Finding cigars with high collection potential presents a challenge, even for Simon Chase. In this article he let us know what exactly makes vintage cigars real collectibles and talks about his expert knowledge on past cigar auctions.
In the last six months I have been fortunate enough to taste two remarkable vintage Havanas. The first was a Cuban Davidoff No. 1 from 1989, which Edward and Eddie Sahakian served at the Vintage Cigar Evening in their cigar store and tasting lounge at London’s Bulgari Hotel.
Although this 192mm | 7½ inch by 38 ring gauge, long, slender vitola is not generally considered to have great ageing potential, in this case perhaps because it was a rare example that came wrapped in cellophane, the taste was a real treat. At 25 years of age all the fragrance of Cuban tobacco was still present and it displayed a fruity mellowness that made me wish it was even longer.
Buying Havanas at auction is something of a lottery.
The second was in the garden at the Hotel Alma in Barcelona. I was meeting a man named Mark Stücklin who worked with me back in the 1990s at Hunters & Frankau, where he accumulated considerable knowledge and a taste for the Cuban leaf. After lunch, Mark gifted me a Churchill-sized, Bolívar Corona Gigante that had been made before Fidel Castro came to power in Cuba. It came from a box he had been given by a connoisseur in the late 1980s and that had been kept in perfect conditions of temperature and humidity throughout its life. I mention this because, when it comes to lighting up a cigar that was made over 50 years ago, it is vital to know as much about it as possible. Well kept, a cigar of this age can prove exceptional but, if the humidity in which it has been stored is allowed to drop much below the prescribed 65 to 70 percent, the taste will be harsh and unpalatable regardless of how perfect it was at its birth.
Mark’s Bolívars had clearly been exceedingly well made with leaves from a series of successful harvests. The draw was firm but effective and as it smoked, a solid steeple of ash formed above a pencil-thin burn mark – a sign of an aged cigar. The taste was simply remarkable. The rich earthy flavours associated with the brand, although muted at the start, soon developed. They were similar but not the same as you find in current production, because of an overwhelming elegance that was delicious. Mark felt that his priceless stash, of which only a few remain, had passed its peak. I disagreed. To my palate the cigar was still in what Min Ron Nee terms the “Second Maturation” and that there was every chance that in another 10 years they would reach the prized Third Maturation – the elusive “ethereal” taste.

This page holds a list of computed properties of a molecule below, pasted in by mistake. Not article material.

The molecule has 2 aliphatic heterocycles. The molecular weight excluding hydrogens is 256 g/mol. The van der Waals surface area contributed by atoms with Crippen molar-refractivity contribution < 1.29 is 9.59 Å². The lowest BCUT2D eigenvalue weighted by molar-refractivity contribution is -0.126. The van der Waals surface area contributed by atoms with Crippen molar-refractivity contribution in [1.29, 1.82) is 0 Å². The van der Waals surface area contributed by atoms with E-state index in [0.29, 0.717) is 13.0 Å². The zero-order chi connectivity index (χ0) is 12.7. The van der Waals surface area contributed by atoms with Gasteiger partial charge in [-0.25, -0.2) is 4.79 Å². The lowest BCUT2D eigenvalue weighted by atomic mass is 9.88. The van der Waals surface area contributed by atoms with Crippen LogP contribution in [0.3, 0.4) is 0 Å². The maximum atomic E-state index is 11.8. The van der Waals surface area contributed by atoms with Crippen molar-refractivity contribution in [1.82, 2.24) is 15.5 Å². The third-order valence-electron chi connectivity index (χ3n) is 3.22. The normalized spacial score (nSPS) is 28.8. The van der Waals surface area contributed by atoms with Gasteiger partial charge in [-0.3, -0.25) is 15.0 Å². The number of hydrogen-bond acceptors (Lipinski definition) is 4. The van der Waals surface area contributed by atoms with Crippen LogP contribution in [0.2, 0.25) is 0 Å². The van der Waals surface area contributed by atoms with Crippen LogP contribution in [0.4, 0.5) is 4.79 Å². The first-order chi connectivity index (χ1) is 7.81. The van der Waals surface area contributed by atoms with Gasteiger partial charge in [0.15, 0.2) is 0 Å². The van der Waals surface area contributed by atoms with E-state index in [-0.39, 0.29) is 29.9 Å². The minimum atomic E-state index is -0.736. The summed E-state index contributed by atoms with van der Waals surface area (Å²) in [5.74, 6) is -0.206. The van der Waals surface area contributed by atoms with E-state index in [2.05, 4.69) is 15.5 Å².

The fact that the taste of Havana cigars can improve with age, which I describe these days as the “taste reward”, is only one aspect of what makes them collectable. Another is their “rarity value”. These are not mutually exclusive, because clearly the goal of any collector is to satisfy both criteria: the one, which is largely a matter of personal satisfaction, and the other, which can bring a return on investment. Both of the cigars I describe above were rich in taste reward, but at the same time there are not that many Cuban Davidoffs left to buy, particularly with perfect provenance, and fewer still Bolívar Corona Gigantes made in the 1950s.
Finding cigars like these presents a challenge. Often they are traded between collectors behind closed doors, but there are some cigar merchants who specialise in vintage Havanas, like Edward and Eddie Sahakian. Public auctions are another source, which have the advantage that their results are published and provide a useful guide to movements in the market.
The most active auctioneer at present is London-based Mitchell Orchant of C.Gars Ltd, who has staged at least two auctions per year since 2009. In the early days these were physical events, but last year he opened the specialised website C.Gars Vintage Cigars Auctions which has allowed him to increase the number of events he holds. He still hosts the occasional physical event. The last was held at the Boisdale Jazz & Cigar Club in Canary Wharf on 1 December.